“Today, they are just as busy, as you can imagine, over in the Port Arthur area. We’re putting 10 or 12 people in our helicopters.”

Some of the CBP helicopters have hoist capability that can lower a basket that rescuers then use to strap people in and bring them into the helicopter. Or the helicopter will land on a sliver of land, load evacuees, and transport them to safety. “Then we get back in the fight,” Schawler said.

“Sometimes we’ll get word that somebody’s stuck on a rooftop, and we send our helicopter to extract them from the rooftop,” he said. “Other times, they are just flying from Point A to Point B, patrolling, looking for people who need help, and it’s not hard to find those people.”

Randolph and many of the CBP rescuers supported relief efforts after Hurricane Katrina and other major catastrophes. They are saying this one’s worse.

“It’s a mess,” Schawler said after receiving his crews’ reports of Houston, firsthand accounts he’s getting in real-time via WhatsApp to his mobile phone.

He added that because the water is expected to crest in area lakes and reservoirs on Friday, the situation could worsen.

Gov. Greg Abbott’s deployment of the entire Texas National Guard – the first time in recent history that has happened – is just one service branch working to support relief efforts from installations all across Military City USA. In fact, Joint Base San Antonio has been at the hub of emergency management operations since the storm began to threaten the Texas coast on Aug. 24.

U.S. Army North (Fifth Army), headquartered at JBSA-Fort Sam Houston, has deployed Task Force 51 to Kelly Field Annex adjacent to JBSA-Lackland to provide coordinated support and defense of civil authority and homeland defense.

At JBSA-Seguin, the Defense Logistics Agency and Federal Emergency Management Agency (FEMA), with the support of the 502nd Air Base Wing, set up an Incident Support Base (ISB) operation Aug. 24. That mission, according to information provided by JBSA, includes pre-positioning of supplies such as water, meals, blankets, and other resources closer to the affected areas. Seguin Auxiliary Airfield is owned and operated by JBSA and serves as a training location for pilots from the 12th Flying Training Wing, located at JBSA-Randolph.

A second ISB has been set up at JBSA-Randolph to help manage overflow from the Seguin operation with the support of both the 502nd Air Base Wing and the 12th Flying Training Wing.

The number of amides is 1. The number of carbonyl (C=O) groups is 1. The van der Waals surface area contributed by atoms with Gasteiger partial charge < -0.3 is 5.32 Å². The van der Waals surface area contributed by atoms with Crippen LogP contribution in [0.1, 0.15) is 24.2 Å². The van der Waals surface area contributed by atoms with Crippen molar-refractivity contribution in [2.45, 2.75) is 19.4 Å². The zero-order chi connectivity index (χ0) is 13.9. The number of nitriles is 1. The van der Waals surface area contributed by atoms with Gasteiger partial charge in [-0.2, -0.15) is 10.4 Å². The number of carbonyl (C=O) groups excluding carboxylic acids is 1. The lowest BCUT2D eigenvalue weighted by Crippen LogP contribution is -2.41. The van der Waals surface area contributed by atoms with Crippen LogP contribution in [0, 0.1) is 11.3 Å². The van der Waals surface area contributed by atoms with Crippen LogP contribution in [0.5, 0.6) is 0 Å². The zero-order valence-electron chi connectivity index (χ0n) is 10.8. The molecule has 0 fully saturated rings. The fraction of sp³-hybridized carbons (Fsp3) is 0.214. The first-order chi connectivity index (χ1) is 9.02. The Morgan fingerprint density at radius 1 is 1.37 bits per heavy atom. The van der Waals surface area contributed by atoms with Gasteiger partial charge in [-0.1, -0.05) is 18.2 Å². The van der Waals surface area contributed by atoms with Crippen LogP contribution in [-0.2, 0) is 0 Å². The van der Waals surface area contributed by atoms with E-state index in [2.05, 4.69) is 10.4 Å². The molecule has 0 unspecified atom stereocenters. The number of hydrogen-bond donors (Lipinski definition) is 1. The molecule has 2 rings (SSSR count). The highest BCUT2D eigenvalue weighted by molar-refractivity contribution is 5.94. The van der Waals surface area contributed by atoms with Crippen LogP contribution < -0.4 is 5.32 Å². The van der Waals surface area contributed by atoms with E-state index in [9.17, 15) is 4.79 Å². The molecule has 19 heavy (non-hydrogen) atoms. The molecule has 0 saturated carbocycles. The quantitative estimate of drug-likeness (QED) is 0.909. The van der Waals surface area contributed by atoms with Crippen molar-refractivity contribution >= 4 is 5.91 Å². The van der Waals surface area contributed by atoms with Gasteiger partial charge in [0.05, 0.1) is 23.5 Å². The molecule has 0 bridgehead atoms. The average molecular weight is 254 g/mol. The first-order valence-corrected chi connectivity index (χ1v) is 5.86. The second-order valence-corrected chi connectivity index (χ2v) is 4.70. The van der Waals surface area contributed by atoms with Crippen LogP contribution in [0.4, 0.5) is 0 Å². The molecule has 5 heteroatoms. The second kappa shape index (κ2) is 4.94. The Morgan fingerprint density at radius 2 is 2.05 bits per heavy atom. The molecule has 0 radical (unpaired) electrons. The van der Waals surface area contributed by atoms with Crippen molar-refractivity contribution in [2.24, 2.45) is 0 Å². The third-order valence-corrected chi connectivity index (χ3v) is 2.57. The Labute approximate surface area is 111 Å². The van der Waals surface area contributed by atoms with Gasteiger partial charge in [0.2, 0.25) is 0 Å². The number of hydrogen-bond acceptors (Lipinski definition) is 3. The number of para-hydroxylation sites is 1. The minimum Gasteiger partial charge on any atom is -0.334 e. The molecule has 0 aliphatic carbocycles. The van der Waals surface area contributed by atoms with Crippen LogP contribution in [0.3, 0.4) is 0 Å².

At JBSA-Lackland’s Kelly Field Annex, members of the Air National Guard’s 149th Fighter Wing reported for duty this week and began checking equipment, updating paperwork, and attending briefings to prepare for a mission.

US Customs and Border Protection Supervisory Air Interdiction Agent Steve Abalos discusses the layout of the board of information in the operations center.
Customs and Border Protection Supervisory Air Interdiction Agent Steve Abalos gives a briefing in the operations center. Credit: Bonnie Arbittier / San Antonio Report

Also at Kelly Field, about 70 airmen from Air Education and Training Command departed Wednesday to provide medical support in Houston. The Critical Care Air Transport Team accompanied the group.

JBSA-Camp Bullis on San Antonio’s far Northside has been tapped as a bed-down location for both the Texas Army National Guard and Texas Air National Guard, which was activated for the relief efforts.

Though emergency response is not a mission many associate with CBP, it’s not new to the men and women based for now at Port SA. “We are not Border Patrol. We are air and marine operations,” said Steven Albalos, CBP supervisor.

“[This] is what makes our agency so unique. I can plug-and-play assets from anywhere in the country, put a supervisor in charge, and there’s no question asked,” Albalos said. “These guys from San Diego, I’ve never met them before today, but I trust them. I know what they are going to do. I just give them a mission task, and they go do it, period. That’s unique to our agency and what we do and how we operate.”

In the command center at Port SA, Albalos continuously monitors the dry-erase board for mission status, a similar method used in war zones when missions are constantly changing.

There’s “a lot of metal in the air right now,” he said, and that makes safety a priority. “We’re saving people’s lives out there, but we need everyone to come back safely at night so they can go out again and rescue more people.”

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Shari Biediger

Shari Biediger is the development beat reporter for the San Antonio Report.